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Aggregation boss explains ‘net payment’ commission reforms

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Aggregation boss explains ‘net payment’ commission reforms

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James Mitchell 2 minute read

Connective director Mark Haron has outlined how remuneration reforms will impact brokers and why banks have “a lot of work to do” to accommodate the changes outlined by the Combined Industry Forum.

The newly released reform package from the Combined Industry Forum (CIF) has outlined changes to remuneration structures, including changes to upfront and trail commissions.

The first of six proposals will see the standard commission model avoid financial incentives that encourage consumers to borrow more than they need or will use — for example, by basing commissions on facility drawdown net of offset.

CIF deputy chair and Connective boss Mark Haron said that some mortgage brokers won’t be affected by these changes while some will be significantly impacted, depending on how they approach their practices and lending with customers.

“How the net payment is done will be based on how each lender approaches it,” Mr Haron told The Adviser. “There have been no hard or fast rules around that. From a competition law perspective, we can’t put those rules in place.”

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Mr Haron explained that some lenders may pay on the actual amount that was drawn on settlement, with further payments down the track.

“We have already seen a lender bringing in a utilisation clawback, which does to a certain extent achieve a similar result,” Mr Haron said.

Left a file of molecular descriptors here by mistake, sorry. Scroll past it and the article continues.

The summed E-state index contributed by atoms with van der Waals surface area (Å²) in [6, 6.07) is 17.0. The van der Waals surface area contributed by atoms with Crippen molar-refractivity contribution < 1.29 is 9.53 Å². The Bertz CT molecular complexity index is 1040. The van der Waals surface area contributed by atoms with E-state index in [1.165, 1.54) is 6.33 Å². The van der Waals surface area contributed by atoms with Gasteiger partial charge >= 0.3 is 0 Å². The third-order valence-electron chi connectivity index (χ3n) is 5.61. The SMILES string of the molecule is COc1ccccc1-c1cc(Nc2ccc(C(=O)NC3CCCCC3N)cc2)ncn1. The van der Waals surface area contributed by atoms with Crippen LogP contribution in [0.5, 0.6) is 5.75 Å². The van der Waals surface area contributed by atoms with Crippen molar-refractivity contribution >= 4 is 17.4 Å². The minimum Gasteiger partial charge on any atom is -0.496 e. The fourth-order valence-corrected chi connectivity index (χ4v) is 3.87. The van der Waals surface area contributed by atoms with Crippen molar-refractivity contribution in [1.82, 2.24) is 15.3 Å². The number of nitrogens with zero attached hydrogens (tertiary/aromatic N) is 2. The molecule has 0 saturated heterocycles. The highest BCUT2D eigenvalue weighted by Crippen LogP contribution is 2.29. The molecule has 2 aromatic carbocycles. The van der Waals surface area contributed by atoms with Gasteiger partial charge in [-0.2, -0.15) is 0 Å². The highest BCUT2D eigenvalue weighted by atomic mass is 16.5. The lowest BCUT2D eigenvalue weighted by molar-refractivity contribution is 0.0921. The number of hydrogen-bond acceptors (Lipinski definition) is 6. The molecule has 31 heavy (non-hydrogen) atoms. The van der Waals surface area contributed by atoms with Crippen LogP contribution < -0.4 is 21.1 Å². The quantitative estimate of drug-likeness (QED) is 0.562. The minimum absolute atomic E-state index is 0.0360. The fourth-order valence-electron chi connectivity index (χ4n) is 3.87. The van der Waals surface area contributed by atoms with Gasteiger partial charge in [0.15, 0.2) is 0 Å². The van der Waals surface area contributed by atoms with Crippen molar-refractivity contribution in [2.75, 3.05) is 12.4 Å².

“But there is a fair bit of work to be done around those models, and there is a lot of work for lenders to do to update their software systems and platforms to enable them to achieve this, too.”

The CIF expects these changes to be phased through in 2018. However, Mr Haron said that he doesn’t expect any lenders to be “travelling out of the gates” in January, given the software and platform adjustments required.

[Related: CIF proposes package of commission changes]

Aggregation boss explains ‘net payment’ commission reforms
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James Mitchell

James Mitchell

James Mitchell has over eight years’ experience as a financial reporter and is the editor of Wealth and Wellness at Momentum Media.

He has a sound pedigree to cover the business of mortgages and the converging financial services sector having reported for leading finance titles InvestorDaily, InvestorWeekly, Accountants Daily, ifa, Mortgage Business, Residential Property Manager, Real Estate Business, SMSF Adviser, Smart Property Investment, and The Adviser.

He has also been published in The Daily Telegraph and contributed online to FST Media and Mergermarket, part of the Financial Times Group.

James holds a BA (Hons) in English Literature and an MA in Journalism.

 

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